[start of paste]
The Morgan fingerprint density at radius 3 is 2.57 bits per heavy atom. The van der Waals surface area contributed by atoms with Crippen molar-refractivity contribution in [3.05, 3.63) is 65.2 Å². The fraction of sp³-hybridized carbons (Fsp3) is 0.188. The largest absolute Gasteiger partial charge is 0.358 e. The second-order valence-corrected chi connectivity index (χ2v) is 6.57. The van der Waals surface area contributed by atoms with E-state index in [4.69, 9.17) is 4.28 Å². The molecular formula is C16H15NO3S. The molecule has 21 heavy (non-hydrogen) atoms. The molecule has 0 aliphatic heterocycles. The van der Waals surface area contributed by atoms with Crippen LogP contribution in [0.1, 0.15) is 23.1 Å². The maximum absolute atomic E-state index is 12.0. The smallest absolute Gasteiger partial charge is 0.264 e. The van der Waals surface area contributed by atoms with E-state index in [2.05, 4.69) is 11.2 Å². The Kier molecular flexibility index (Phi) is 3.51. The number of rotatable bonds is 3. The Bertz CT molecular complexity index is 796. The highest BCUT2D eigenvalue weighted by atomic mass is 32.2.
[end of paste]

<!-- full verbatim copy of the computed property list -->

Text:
The Morgan fingerprint density at radius 3 is 2.57 bits per heavy atom. The van der Waals surface area contributed by atoms with Crippen molar-refractivity contribution in [3.05, 3.63) is 65.2 Å². The fraction of sp³-hybridized carbons (Fsp3) is 0.188. The largest absolute Gasteiger partial charge is 0.358 e. The second-order valence-corrected chi connectivity index (χ2v) is 6.57. The van der Waals surface area contributed by atoms with E-state index in [4.69, 9.17) is 4.28 Å². The molecular formula is C16H15NO3S. The molecule has 21 heavy (non-hydrogen) atoms. The molecule has 0 aliphatic heterocycles. The van der Waals surface area contributed by atoms with Crippen LogP contribution in [0.1, 0.15) is 23.1 Å². The maximum absolute atomic E-state index is 12.0. The smallest absolute Gasteiger partial charge is 0.264 e. The van der Waals surface area contributed by atoms with E-state index in [2.05, 4.69) is 11.2 Å². The Kier molecular flexibility index (Phi) is 3.51. The number of rotatable bonds is 3. The Bertz CT molecular complexity index is 796. The highest BCUT2D eigenvalue weighted by atomic mass is 32.2.